CLK 200 Kompressor (M271 1.8L) Running rich and high CO emission

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New Member
Aug 24, 2023
Mercedes CLK 200 Kompressor (2003)
My car recently failed a emissions test because of too high CO. The car seems to be running rich too. I have not noticed the car running worse/rough or smell from exhaust but fuel consumption feels exsessive. The car is throwing the following DTC codes: P0170, P0137, P0172, P0138, P0136, P0141. The P0170 (Fuel Trim Bank 1) and P0172 (System Too Rich) seem to be the ones that return when cleared. It seems the bank 1 sensor 2 is just throwing codes at random and they dont immediatly return. I have changed both o2 sensors about a year ago along with the vacuum line under the air box. I checked the connection box on downstream o2 (sensor 2) and it was very oily. I checked the readings from both o2 sensors and they seemed responsive when applying throttle etc. The readings I got from o2 sensor 1 was about 1V at idle and peak at 3.157 when giving it some throttle. For sensor 2 I saw 0.35V ish at idle and peak at 1V with some throttle. I also checked the MAF which read 2.4g/s at idle and got up to 14.5 with some baby revs. I have spent some time looking for another vacuume leak but no luck. Also ordered spark plugs.
Anyone experienced the same thing or have tips or any idea what to do next?
Check the electrical connections to the cam magnets on the front of the engine for oil
The two round things on the top front
Hi! Thanks for the tip, I just checked and there did not seem to be any oil in there or comming from there.
That’s the extent of my experience I’m afraid buddy .
Good luck
If the spark plugs are due a change - that will likely help.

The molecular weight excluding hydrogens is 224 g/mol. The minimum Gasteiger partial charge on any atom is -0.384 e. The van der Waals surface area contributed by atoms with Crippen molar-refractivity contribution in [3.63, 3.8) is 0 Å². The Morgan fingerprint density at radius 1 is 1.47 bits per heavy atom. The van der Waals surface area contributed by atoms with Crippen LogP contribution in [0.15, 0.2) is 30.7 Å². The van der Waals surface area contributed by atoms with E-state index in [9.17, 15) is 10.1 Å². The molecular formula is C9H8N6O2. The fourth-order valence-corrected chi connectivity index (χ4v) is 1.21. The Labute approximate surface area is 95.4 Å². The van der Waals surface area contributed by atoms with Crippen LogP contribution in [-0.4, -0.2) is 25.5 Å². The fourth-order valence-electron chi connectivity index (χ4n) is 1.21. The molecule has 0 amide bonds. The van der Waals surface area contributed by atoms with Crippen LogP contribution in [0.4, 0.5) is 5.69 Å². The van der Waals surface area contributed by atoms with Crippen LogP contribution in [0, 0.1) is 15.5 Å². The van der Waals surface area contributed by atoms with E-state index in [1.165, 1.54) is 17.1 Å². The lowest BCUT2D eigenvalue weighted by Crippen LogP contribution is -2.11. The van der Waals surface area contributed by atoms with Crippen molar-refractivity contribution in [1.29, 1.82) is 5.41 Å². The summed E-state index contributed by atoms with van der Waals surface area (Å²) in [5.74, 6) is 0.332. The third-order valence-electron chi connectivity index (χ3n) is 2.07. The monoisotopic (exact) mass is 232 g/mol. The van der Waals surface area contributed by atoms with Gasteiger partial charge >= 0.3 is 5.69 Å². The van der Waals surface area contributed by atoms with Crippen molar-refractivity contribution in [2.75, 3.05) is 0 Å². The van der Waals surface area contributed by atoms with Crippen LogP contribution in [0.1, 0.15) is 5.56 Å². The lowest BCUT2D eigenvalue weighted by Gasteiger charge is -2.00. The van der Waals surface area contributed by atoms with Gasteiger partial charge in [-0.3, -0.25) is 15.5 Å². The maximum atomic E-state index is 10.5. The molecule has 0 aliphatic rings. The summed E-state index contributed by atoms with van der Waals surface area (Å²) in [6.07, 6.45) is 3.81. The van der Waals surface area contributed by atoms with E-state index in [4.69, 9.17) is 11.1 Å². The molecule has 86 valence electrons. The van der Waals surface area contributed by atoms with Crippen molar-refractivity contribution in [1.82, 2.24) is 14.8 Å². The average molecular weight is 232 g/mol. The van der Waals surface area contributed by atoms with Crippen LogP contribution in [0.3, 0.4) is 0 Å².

Can't figure out how you can see 3.157V from an O2 sensor. Usually they oscillate either side of 0.5V with zero Volts being extreme lean and 1.0V being the extremity of the rich measurement. The oscillation (AKA 'cross-counts) should be every few seconds. There are however O2 sensors that operate over a 5V range.
The cause of the richness - where I'd look first is dribbling or dirty injectors (assuming the O2 sensor data is as it should be). If you can get data on how long fuel pressure should take to decay when the engine is shut down, you may spot leaking/dribbling injectors if they are leaky. Not sure how to check for cleanliness and good spray pattern - probably need to have them checked professionally. When you change the plugs, they may offer up clues to specific cylinders being the cause (note which cylinders they are from if they are other than identically coloured (dark indicates rich)). Pressure regulators can play up but their effects are more dramatic. Nonetheless, check its hose that communicates with the inlet manifold for leaks or crimps.
I assume your emissions tester had the engine hot enough for the test and that the O2 sensors' heating circuits are operative. If not, it could be running open loop (default settings) though the O2 sensor feedback you are reading suggests otherwise.

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